yep, the syntax quote is fully namespacing exists-some

✔️ 2


✔️ 2
Jim Newton13:08:40

sometimes clojure macros can be uglier than they need to be. grumble


does [~var] seem weird to anyone else?


Not weird at all. Check out e.g. the implementation of for.


is this an anaphoric version?


foo above is not anaphoric. clojure.core/for is anaphoric, but doesn't use [~x] in that context, as far as I can tell.


Oh, wait, foo actually is anaphoric, my bad.

Jim Newton13:08:28

how is it anaphoric. the caller provides a variable name, and the macro expects that the caller references that variable in the given body.

Jim Newton13:08:01

maybe I misunderstand anaphoric


It captures the name and allows you to use that name later in the body. At least, that's my understanding of the concept.


From Wiki: > An anaphoric macro is a type of that deliberately captures some form supplied to the macro which may be referred to by an anaphor (an expression referring to another)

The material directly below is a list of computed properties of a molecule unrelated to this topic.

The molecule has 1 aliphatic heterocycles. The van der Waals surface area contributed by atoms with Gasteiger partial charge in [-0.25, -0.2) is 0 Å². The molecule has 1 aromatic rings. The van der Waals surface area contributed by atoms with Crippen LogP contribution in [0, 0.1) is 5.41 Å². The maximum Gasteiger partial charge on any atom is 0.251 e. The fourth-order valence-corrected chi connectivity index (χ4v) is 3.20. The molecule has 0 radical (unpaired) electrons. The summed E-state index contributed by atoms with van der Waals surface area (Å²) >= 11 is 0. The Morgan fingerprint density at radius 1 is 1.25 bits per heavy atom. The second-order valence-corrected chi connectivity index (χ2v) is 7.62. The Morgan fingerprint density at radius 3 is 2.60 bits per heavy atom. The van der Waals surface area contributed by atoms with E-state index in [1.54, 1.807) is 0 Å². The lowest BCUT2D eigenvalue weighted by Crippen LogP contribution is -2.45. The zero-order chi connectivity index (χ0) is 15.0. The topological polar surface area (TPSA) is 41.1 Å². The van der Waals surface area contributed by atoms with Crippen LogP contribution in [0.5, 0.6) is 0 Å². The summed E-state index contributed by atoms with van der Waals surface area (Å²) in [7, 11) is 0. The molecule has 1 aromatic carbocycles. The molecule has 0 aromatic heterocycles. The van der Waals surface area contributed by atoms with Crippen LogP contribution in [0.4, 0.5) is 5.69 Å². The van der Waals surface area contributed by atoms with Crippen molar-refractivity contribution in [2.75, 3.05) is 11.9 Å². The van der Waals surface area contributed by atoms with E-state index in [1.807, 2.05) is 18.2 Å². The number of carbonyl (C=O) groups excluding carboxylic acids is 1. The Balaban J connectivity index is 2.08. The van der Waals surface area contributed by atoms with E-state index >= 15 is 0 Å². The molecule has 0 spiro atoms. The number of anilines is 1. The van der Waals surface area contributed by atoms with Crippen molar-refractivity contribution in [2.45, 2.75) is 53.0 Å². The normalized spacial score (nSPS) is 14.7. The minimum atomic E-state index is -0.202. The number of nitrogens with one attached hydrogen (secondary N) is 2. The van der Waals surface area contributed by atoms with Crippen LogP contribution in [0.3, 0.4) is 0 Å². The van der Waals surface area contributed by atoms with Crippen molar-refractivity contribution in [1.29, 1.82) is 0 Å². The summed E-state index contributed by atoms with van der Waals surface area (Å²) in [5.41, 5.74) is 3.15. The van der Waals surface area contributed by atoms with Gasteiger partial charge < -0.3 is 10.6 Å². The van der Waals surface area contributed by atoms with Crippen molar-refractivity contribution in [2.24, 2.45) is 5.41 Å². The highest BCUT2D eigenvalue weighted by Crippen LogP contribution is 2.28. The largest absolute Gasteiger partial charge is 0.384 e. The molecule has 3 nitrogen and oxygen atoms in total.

Jim Newton13:08:51

ahhh. hmmm. indeed. that's not the intent. the intent is simply to allow the profiler to use the name fn-exists-some rather than fn- followed by some cryptic number.

Jim Newton13:08:16

but yes you are right, if the user knows the name he can use it. 😞


Nah, it's about the name of the var, not the name of the function.


That [~var] makes it possible to both define and use some particular name in that ~@body.


Similar to how you can use :let in for.

Jim Newton13:08:21

the example: (foo [x '(1 2 3)] (even? x))

Jim Newton13:08:44

the user provides x and he provides a body which references x ... is that anaphoric?

Jim Newton13:08:05

I thought anaphoric meant that the macro decided var


Looking at the actual examples - seems like you're indeed correct and my initial understanding was wrong.

Jim Newton13:08:44

I find that sometimes a form like

(exists [x some-input] (or (even? x) (prime? x)))
reads easily. Does there exist an x in some-input such that either x is even or prime?

Jim Newton13:08:31

but obviously it is syntax-mappable to a call to some with a (fn ..) which uses the given variable name.


yeah you are right i think. you control the binding, rather than the macro introducing some symbol it thinks is appropriate